Lawyers aren’t the only ones starting to focus on the importance of client relations (as evidenced by the proliferation of blogs like What About Clients and In Search of Perfect Client Service). Peter Salgo, a professor of medicine at Columbia University, has this op-ed piece The Doctor Will See You Now for Seven Minutes in today’s New York Times (3/22/06) where he ponders whether pressure on health care costs has commoditized the medical profession and eroded the “doctor patient” relationship.
Salgo’s article points to little, imperceptible shifts within the profession, such as a young med student referring to a patient as a “55 year old male” rather than a man, reference to patients as “customers” or duration of hospital stays as “through put.” To Salvo, this jargon reduces patients to a business school financial concept or items on an assembly line, rather than humans. Salgo admits that restoring the doctor-patient relationship won’t save money, but that it doesn’t have to, because it can restore compassion and dignity to the medical profession.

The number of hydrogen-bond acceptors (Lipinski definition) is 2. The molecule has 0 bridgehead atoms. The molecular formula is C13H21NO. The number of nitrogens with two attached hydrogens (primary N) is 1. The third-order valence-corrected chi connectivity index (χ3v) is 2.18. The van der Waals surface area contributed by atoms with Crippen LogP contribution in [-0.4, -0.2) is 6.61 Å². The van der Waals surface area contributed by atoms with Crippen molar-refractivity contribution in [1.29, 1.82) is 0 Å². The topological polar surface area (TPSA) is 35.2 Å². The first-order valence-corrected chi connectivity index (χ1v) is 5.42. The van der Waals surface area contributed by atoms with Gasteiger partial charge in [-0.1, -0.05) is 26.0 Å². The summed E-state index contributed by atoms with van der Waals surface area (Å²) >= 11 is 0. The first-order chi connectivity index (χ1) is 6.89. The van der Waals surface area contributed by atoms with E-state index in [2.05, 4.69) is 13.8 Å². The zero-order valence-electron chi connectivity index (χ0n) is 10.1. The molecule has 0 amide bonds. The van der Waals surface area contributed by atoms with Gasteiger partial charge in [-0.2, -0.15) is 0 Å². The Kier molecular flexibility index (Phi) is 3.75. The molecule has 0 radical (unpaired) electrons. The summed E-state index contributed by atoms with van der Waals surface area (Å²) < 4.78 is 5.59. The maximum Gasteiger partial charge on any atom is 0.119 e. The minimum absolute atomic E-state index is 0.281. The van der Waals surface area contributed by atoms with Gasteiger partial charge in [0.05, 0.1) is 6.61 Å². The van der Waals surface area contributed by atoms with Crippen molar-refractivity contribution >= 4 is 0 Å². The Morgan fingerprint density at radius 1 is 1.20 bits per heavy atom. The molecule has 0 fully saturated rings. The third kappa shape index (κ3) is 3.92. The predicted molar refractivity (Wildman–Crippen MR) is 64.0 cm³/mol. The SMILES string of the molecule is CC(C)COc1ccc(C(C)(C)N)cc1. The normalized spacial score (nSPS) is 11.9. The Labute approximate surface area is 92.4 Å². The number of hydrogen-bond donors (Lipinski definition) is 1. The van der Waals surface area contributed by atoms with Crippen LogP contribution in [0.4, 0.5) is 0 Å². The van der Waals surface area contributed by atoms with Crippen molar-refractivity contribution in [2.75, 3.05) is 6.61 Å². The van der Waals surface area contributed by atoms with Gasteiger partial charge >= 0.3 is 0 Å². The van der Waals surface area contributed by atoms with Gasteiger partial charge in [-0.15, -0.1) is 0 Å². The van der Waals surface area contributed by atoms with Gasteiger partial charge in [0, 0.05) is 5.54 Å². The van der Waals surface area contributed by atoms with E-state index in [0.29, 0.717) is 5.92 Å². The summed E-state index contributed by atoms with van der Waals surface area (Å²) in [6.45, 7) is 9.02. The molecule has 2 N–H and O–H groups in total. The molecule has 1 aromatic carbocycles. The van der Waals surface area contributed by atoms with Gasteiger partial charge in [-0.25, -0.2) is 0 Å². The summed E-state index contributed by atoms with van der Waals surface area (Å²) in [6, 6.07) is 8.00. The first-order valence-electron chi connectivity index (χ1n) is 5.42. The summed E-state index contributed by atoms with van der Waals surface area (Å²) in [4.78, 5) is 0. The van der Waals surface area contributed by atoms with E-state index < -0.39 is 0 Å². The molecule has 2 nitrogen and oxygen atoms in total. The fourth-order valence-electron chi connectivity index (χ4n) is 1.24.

As a lawyer, I know that serving clients is important and that clients complain that they don’t get the service they deserve. But maybe the solution isn’t client surveys or enhancing efficiencies or squeezing out every cent we can from clients, but little things like not charging clients every time we talk to them or taking the time to engage them in conversation or showing compassion or empathy for a client in a tough spot. There’s something inherently human about the lawyer-client relationship, and for most of us, it’s that human element that makes the practice of law frustrating at times, but ultimately richly rewarding.